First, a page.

Ultimately, corporate social responsibility works to create additional value. When you invest in CSR, you are investing in achieving a higher selling price and making your business more attractive to sellers. Summed up another way, you can’t afford not to think about this topic.

Copyright: Business Brokerage Press, Inc.

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You Know the Old Saying About Loose Lips? How Does It Impact You?

The saying “loose lips sink ships,” doesn’t have ancient origins. While it sounds like one of those sayings that has been around forever, the saying was actually invented during World War II. It was taken quite literally. The idea was that a lack of secrecy could lead to the loses of actual ships or other wartime deaths. So in other words, this saying was serious business. It should come as no surprise that this saying is alive and well in the business world.


Few things are more important than safeguarding your business from leaks. Leaks can, simply stated, spell disaster for your business. Leaks can be particularly damaging if you are looking to or are in the process of selling business. A leak that you are planning on selling your business can have a range of consequences. Everyone from employees to customers, suppliers and, of course, prospective buyers and competitors could all take notice and this could have ramifications.

Yet, confidentiality stands as a bit of a Catch-22 situation. Sellers want to get to the best price possible for their business and that means letting prospective buyers know that the business is for sale. The greater the number of potential buyers contacted, the greater the chances of receiving top dollar. However, the more potential buyers that know you are interested in selling, the greater the risk of a leak. Clearly, this situation represents a considerable dilemma.

As a buyer, you may discover that owners can be overly, perhaps even irrationally concerned, about leaks. It is important to remember that for most owners, the business represents their largest asset and often their greatest professional accomplishment in life. In other words, they have a lot riding on their business. It is important to remind sellers that the less time a business is on the market the lower the risk of a leak. Also, the longer the negotiations go on, the greater the risk of a leak.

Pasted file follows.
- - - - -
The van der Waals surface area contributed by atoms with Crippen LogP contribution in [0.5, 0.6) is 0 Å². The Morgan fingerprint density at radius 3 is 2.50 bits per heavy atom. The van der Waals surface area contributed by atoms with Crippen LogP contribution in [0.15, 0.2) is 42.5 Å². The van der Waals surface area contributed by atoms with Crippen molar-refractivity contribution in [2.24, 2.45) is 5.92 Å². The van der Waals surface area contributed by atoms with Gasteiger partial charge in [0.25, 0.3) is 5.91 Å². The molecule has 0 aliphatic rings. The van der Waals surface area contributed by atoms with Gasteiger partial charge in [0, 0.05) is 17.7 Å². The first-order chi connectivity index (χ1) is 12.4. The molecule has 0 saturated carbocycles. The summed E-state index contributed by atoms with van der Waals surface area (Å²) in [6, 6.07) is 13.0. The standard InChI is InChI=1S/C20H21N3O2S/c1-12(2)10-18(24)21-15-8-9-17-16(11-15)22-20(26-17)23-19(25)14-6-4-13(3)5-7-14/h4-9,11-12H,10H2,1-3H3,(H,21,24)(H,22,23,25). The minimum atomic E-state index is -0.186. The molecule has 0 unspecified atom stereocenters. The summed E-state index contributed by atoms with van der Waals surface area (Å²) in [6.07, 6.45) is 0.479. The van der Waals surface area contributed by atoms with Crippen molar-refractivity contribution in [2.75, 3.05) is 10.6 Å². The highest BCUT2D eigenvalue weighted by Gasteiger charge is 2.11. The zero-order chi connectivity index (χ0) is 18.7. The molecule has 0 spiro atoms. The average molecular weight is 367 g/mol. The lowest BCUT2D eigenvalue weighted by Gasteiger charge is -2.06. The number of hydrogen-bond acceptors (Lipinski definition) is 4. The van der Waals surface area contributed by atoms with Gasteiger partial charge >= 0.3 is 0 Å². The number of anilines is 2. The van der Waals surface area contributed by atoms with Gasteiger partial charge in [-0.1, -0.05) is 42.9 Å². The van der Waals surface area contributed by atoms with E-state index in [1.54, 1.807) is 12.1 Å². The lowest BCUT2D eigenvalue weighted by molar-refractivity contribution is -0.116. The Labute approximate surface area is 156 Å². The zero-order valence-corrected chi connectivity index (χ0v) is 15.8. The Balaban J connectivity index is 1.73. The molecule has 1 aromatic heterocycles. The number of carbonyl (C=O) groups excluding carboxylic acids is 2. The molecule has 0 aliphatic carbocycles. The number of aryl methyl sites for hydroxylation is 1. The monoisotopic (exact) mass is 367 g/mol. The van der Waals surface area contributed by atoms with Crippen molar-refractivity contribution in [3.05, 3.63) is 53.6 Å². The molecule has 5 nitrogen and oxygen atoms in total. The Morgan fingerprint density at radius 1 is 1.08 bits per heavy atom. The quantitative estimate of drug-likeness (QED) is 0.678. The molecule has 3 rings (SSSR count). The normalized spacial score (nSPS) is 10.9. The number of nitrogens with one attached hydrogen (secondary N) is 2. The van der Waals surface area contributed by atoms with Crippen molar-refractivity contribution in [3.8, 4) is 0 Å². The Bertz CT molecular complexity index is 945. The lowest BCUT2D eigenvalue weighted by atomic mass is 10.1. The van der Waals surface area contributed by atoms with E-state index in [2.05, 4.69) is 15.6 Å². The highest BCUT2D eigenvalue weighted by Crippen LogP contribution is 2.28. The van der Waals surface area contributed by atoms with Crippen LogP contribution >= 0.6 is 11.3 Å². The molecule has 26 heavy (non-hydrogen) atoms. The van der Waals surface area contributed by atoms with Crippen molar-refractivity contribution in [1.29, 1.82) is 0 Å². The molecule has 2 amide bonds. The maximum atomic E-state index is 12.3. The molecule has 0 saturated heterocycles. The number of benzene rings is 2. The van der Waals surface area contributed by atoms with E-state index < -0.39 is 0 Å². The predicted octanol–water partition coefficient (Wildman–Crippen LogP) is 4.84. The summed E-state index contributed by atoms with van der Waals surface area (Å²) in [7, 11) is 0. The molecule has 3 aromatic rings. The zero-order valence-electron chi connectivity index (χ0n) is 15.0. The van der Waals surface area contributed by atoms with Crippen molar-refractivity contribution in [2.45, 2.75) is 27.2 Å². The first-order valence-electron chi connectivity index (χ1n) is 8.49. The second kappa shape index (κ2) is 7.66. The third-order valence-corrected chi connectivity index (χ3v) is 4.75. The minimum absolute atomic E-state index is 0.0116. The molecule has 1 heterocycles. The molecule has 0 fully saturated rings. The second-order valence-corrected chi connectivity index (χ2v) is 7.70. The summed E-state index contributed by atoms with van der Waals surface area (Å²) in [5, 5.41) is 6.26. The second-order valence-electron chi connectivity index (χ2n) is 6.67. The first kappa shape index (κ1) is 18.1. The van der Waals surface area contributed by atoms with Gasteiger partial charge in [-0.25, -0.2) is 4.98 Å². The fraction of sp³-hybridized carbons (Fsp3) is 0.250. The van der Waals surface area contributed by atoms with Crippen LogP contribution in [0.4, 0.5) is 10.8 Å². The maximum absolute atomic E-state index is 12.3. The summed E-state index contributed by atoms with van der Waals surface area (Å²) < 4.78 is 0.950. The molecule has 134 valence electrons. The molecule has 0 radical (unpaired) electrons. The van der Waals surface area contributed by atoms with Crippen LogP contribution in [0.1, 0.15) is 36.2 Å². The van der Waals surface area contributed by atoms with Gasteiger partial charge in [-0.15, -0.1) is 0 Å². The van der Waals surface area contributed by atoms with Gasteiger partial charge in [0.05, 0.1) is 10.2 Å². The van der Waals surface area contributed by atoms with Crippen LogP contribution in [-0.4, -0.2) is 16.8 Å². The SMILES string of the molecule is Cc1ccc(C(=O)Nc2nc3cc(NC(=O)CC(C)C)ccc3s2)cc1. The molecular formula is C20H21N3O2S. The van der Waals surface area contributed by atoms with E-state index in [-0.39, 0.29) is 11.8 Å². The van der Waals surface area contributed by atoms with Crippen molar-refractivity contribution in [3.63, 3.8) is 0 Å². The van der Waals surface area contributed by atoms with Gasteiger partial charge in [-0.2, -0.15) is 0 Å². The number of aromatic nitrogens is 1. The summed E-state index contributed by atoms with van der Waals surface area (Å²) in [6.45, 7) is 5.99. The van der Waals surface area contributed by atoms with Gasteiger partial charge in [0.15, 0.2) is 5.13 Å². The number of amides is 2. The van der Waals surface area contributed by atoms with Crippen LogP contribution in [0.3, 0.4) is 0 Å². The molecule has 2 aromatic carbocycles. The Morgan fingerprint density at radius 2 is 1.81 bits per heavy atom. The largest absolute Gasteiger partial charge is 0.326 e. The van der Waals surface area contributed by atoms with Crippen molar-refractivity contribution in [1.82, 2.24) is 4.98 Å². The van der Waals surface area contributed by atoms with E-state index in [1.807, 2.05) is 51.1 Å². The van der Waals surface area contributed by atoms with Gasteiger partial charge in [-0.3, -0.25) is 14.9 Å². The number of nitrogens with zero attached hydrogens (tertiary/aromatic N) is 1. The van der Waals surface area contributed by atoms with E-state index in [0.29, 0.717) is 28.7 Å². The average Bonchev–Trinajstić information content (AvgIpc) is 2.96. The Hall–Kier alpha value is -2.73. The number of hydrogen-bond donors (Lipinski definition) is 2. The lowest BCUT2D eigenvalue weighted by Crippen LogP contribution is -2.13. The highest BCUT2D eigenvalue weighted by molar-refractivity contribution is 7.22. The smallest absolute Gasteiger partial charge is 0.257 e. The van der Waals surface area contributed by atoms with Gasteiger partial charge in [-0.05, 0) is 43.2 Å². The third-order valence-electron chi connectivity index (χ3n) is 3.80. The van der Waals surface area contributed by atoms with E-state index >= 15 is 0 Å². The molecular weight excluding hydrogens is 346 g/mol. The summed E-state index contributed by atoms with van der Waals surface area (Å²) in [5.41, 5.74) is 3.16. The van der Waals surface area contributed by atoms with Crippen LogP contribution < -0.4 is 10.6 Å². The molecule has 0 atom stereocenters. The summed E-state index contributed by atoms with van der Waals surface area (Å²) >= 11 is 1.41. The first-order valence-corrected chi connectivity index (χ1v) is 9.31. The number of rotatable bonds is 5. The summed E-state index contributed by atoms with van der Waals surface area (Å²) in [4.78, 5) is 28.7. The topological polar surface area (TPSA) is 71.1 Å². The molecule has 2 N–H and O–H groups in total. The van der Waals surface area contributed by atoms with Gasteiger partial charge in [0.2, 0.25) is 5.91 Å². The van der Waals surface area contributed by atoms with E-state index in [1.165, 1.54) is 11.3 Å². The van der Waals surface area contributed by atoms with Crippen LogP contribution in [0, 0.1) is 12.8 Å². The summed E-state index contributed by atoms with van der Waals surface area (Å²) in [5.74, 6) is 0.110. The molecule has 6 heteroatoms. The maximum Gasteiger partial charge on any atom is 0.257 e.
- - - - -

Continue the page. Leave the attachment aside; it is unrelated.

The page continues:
Sellers should always remember to keep all important documents related to the potential sale or sale literally under lock and key. Everything should be considered confidential and only transferred to buyers in a highly secure fashion. Confidential information shouldn’t be emailed or faxed, as this makes a leak much easier. Sellers and buyers alike should remember that they shouldn’t discuss the sale or potential sale with anyone. Confidentiality should be stressed at all times.

Working with a business broker is one way to dramatically reduce the risk of a leak occurring. For business brokers, confidentiality is a cornerstone of their operations. Business intermediaries require buyers to sign very strict non-disclosure agreements. While loose lips may sink “ships,” there is no reason that your business, or the one you are interested in buying, has to be one of those ships.

Copyright: Business Brokerage Press, Inc.

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Bidding War